Based on an original page posted by Nick Grassly on the H1N1 pandemic website.

The basic reproduction number of the swine influenza epidemic, \(R_{0}\) can be estimated from its initial rate of spread. If we assume roughly exponential growth then the basic reproductive number is related to the growth rate by the so-called Lotka-Euler estimating equation:

\[R_{0}=\int_{0}^{\infty} \frac{1}{w(\tau)e^{-rt}} d\tau\]where \( r \) is the rate of exponential growth and \( w(\tau) \) the generation time distribution [1]. The generation time distribution can be thought of as the probability density function describing the distribution of times between successive infections in a chain of transmission.

The estimate of the basic reproductive number is therefore dependent not just on an estimate of \( r \) , but also a good estimate of the generation time distribution [2]. In the case of swine influenza the generation time distribution is unclear, but data appear consistent with seasonal influenza that has a mean generation time of approximately 3 days.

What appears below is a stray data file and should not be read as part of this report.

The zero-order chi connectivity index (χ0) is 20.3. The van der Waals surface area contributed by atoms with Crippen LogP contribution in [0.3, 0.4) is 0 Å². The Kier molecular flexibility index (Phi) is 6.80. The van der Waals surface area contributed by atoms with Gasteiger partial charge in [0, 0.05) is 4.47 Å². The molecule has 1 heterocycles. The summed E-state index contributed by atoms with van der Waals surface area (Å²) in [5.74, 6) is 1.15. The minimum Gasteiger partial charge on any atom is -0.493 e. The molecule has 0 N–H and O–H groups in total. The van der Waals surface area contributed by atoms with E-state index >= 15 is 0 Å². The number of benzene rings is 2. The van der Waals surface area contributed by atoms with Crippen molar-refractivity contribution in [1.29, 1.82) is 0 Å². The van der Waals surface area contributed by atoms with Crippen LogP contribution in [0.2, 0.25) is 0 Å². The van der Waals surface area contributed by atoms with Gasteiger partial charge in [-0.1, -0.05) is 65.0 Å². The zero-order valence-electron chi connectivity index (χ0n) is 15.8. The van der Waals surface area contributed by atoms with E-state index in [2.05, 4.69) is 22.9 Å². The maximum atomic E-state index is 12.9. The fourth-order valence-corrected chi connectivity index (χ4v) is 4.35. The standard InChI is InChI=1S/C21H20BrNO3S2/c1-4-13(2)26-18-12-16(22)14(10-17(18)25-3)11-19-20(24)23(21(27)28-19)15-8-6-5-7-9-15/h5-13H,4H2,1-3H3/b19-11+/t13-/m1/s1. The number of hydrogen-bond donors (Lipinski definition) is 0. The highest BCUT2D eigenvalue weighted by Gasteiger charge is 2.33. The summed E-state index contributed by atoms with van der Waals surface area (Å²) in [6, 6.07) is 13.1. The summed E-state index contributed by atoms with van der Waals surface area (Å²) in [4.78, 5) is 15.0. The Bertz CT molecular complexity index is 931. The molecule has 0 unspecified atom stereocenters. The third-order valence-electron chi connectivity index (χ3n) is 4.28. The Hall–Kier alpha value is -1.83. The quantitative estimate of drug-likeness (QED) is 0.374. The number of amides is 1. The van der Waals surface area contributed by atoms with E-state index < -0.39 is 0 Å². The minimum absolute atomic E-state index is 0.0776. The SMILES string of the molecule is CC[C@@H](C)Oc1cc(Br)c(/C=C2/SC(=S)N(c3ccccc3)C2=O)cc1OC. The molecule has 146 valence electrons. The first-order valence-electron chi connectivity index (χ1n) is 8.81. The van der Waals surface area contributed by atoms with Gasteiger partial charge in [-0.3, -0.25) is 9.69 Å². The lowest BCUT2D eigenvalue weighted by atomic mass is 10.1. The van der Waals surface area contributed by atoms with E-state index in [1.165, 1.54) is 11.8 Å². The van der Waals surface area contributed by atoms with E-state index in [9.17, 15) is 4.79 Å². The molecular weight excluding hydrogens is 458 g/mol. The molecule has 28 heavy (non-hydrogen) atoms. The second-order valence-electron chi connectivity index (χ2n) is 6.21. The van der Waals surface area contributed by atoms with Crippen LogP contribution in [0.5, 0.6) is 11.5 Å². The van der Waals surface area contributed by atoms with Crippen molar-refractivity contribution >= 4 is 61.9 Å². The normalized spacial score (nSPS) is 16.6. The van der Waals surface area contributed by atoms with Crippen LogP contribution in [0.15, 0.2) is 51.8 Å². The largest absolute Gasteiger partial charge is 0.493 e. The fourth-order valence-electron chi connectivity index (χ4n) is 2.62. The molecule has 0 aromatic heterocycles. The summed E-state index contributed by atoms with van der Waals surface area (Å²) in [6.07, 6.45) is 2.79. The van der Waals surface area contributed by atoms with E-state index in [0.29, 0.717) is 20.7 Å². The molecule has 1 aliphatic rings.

Analytical solutions for \( R_{0} \) can be derived for different assumed generation time distributions using the Lotka-Euler estimating equation (which is essentially a moment generating function). If we assume a generation time distribution that follows the gamma distribution, then

\[ R_{0}=\left(1+\frac{r}{b}\right)^{a} \]

where a and b are the parameters of the gamma distribution (\( a = m^{2}/s^{2} \) and \( b = m/s^{2} \) where \( m \) and \( s \) are the mean and standard deviation of the distribution respectively).

Estimates of \( R_{0} \) based on the estimates of \( r \) reported by Andrew Rambaut are given in **Table 1**. Obviously \( r \) can also be estimated from epidemiological case data and this may give different results.

\( r \) (per day with 95% HPD) | generation time distribution (and parameters in days) | \( R_{0} \) |
---|---|---|

0.053 (0.0014, 0.12) | gamma (\( m=3 \), \( s=2 \)) | 1.17 (1.00 - 1.40) |

0.053 (0.0014, 0.12) | exponential (\( m=3 \)) (i.e. SIR model) | 1.16 (1.00 - 1.36) |

**Table 1** | Estimates of \( R_{0} \) from the coalescent growth rate, \( r \) for the early period of Pandemic H1N1.

### Citations

- Wallinga J, Lipsitch M. (2007) How generation intervals shape the relationship between growth rates and reproductive numbers.
*Proc Roy Soc Lond B***274**: 599-604 - Grassly NC, Fraser C. (2008) Mathematical models of infectious disease transmission.
*Nat Rev Microbiol.***6**: 477-487